The Former NSA Director Picks Worst Metaphor for Airstrikes We've Ever Heard

The Former NSA Director Picks Worst Metaphor for Airstrikes We've Ever Heard

We know foreign policy can be a complicated matter, one that sometimes requires breaking down into more easily understood language. 

But an explanation for airstrikes, put forth on Thursday by, Michael Hayden, a retired general and former CIA and NSA director, to U.S. News & World Report just seems wrong:

The reliance on air power has all of the attraction of casual sex: It seems to offer gratification but with very little commitment.

As spotted on CNN by Washington Post reporter Elahe Izadi: 

The airstrikes in question are those targeting the Islamic State in Iraq, part of a plan President Obama announced Wednesday to "degrade and ultimately destroy" the terrorist group. Hayden's criticism of Obama's "systematic campaign of air strikes" is that such strikes don't go far enough in committing to the fight and that more force — namely, ground troops — will be necessary.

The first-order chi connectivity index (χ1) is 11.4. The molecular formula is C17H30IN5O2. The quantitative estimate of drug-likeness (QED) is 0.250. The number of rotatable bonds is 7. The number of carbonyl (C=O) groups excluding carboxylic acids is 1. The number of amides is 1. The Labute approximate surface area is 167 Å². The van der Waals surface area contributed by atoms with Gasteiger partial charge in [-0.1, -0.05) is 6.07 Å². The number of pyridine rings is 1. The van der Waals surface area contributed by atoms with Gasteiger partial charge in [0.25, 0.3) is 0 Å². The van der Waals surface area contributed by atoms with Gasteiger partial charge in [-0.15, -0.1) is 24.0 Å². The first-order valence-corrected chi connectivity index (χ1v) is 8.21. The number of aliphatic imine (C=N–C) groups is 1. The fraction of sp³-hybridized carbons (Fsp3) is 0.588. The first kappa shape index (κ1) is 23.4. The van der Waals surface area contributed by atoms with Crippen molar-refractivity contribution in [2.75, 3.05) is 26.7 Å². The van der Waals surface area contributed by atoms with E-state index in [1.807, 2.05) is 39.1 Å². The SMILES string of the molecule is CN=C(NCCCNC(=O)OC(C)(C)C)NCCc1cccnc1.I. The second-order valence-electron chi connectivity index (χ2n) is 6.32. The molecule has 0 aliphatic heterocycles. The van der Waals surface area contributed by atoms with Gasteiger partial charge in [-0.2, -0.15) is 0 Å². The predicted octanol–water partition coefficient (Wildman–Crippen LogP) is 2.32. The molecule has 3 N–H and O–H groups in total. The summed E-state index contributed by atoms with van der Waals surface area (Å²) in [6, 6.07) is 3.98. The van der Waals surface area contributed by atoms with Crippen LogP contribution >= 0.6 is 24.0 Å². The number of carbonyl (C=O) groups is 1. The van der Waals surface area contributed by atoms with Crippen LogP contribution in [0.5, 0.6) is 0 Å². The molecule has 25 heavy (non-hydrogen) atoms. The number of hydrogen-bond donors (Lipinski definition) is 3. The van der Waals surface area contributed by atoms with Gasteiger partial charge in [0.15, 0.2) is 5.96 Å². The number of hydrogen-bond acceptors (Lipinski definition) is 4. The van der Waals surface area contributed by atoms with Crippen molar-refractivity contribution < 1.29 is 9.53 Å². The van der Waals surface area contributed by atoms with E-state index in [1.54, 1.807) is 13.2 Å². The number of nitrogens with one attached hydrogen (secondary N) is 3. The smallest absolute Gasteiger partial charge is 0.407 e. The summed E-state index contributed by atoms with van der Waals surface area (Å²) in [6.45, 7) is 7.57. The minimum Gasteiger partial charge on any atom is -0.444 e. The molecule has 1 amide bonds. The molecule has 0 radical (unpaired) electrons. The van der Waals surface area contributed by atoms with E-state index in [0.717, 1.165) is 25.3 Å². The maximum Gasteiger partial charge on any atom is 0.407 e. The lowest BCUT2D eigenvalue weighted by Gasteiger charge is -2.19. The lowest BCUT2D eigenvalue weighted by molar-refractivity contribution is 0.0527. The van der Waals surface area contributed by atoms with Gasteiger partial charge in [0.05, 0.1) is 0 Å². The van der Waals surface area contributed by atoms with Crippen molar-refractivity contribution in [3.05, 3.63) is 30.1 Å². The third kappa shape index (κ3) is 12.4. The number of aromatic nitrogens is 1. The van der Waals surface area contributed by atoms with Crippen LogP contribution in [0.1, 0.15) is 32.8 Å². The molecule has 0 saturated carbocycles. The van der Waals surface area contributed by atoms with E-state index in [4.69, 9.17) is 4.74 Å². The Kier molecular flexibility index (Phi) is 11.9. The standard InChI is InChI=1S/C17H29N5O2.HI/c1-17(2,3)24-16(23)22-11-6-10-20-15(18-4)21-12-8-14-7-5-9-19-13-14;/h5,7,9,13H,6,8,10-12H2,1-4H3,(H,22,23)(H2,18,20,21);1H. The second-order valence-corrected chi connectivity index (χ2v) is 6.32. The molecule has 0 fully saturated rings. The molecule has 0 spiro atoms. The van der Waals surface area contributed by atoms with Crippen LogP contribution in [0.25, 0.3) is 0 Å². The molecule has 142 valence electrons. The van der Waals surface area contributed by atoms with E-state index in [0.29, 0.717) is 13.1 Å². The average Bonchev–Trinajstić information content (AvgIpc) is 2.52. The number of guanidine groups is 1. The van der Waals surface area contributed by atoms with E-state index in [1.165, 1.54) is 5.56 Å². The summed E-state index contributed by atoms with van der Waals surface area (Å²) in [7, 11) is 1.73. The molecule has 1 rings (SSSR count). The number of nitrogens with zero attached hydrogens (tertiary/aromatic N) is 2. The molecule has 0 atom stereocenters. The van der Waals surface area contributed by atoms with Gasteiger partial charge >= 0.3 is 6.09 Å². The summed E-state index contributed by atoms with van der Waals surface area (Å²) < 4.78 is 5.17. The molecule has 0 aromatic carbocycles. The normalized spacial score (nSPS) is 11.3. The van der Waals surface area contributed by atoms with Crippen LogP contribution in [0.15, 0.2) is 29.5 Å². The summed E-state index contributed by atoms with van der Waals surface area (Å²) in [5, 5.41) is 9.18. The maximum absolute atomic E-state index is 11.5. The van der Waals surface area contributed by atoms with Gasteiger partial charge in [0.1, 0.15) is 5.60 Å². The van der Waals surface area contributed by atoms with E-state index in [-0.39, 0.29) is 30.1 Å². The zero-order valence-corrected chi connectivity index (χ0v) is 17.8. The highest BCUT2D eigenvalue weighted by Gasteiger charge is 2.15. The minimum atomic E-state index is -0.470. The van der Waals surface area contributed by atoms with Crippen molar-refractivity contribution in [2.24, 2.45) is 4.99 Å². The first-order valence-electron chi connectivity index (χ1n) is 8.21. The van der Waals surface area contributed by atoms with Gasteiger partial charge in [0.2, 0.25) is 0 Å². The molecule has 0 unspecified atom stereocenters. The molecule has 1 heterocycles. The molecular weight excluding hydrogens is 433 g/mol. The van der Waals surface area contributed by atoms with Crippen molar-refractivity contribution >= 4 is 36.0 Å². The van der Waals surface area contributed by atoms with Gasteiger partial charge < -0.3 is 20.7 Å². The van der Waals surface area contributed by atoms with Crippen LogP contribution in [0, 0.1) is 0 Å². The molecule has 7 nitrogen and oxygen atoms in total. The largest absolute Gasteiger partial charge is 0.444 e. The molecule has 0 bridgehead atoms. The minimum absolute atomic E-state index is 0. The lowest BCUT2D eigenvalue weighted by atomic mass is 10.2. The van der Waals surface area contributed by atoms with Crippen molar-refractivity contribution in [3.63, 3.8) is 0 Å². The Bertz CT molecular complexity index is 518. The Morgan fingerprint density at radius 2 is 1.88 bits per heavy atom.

"We need to be wary of a strategy that puts emphasis on air power and air power alone," he told U.S. News & World Report.

That might turn out to be the case — but comparing airstrikes to casual sex probably wasn't the best way to do it.

Not only does it seem like a highly inaccurate comparison, it also casts casual sex in a pretty bad light. And listen, there's very little to be found inherently wrong with casual sex.